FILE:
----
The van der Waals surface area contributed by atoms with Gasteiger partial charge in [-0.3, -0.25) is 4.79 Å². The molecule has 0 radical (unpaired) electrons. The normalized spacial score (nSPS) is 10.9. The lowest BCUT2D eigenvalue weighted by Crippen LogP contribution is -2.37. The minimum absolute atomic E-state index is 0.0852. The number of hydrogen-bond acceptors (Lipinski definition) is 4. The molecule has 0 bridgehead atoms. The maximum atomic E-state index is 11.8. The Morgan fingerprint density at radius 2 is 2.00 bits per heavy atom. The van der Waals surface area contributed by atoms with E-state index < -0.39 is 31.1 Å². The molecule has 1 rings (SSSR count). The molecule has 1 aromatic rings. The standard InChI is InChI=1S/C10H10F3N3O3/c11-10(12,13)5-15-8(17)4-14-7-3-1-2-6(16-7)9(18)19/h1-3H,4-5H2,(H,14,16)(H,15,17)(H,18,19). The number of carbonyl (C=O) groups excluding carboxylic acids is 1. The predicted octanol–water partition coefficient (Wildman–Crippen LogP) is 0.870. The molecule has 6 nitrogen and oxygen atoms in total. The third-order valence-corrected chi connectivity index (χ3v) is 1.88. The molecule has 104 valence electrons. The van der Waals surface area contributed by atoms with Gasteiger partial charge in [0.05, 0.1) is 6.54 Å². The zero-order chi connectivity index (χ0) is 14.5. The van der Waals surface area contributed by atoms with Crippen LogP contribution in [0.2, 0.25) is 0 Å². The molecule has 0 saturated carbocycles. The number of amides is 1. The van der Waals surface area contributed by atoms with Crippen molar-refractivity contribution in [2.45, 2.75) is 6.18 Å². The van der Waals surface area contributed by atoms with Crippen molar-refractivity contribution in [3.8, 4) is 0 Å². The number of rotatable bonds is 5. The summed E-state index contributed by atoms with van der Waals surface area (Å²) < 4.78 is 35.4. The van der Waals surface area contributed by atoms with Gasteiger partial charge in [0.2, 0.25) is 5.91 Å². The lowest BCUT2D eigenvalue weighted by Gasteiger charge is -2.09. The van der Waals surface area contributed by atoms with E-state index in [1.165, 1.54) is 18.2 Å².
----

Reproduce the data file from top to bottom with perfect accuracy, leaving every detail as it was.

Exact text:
The van der Waals surface area contributed by atoms with Gasteiger partial charge in [-0.3, -0.25) is 4.79 Å². The molecule has 0 radical (unpaired) electrons. The normalized spacial score (nSPS) is 10.9. The lowest BCUT2D eigenvalue weighted by Crippen LogP contribution is -2.37. The minimum absolute atomic E-state index is 0.0852. The number of hydrogen-bond acceptors (Lipinski definition) is 4. The molecule has 0 bridgehead atoms. The maximum atomic E-state index is 11.8. The Morgan fingerprint density at radius 2 is 2.00 bits per heavy atom. The van der Waals surface area contributed by atoms with E-state index < -0.39 is 31.1 Å². The molecule has 1 rings (SSSR count). The molecule has 1 aromatic rings. The standard InChI is InChI=1S/C10H10F3N3O3/c11-10(12,13)5-15-8(17)4-14-7-3-1-2-6(16-7)9(18)19/h1-3H,4-5H2,(H,14,16)(H,15,17)(H,18,19). The number of carbonyl (C=O) groups excluding carboxylic acids is 1. The predicted octanol–water partition coefficient (Wildman–Crippen LogP) is 0.870. The molecule has 6 nitrogen and oxygen atoms in total. The third-order valence-corrected chi connectivity index (χ3v) is 1.88. The molecule has 104 valence electrons. The van der Waals surface area contributed by atoms with Gasteiger partial charge in [0.05, 0.1) is 6.54 Å². The zero-order chi connectivity index (χ0) is 14.5. The van der Waals surface area contributed by atoms with Crippen LogP contribution in [0.2, 0.25) is 0 Å². The molecule has 0 saturated carbocycles. The number of amides is 1. The van der Waals surface area contributed by atoms with Crippen molar-refractivity contribution in [2.45, 2.75) is 6.18 Å². The van der Waals surface area contributed by atoms with Crippen molar-refractivity contribution in [3.8, 4) is 0 Å². The number of rotatable bonds is 5. The summed E-state index contributed by atoms with van der Waals surface area (Å²) < 4.78 is 35.4. The van der Waals surface area contributed by atoms with Gasteiger partial charge in [0.2, 0.25) is 5.91 Å². The lowest BCUT2D eigenvalue weighted by Gasteiger charge is -2.09. The van der Waals surface area contributed by atoms with E-state index in [1.165, 1.54) is 18.2 Å².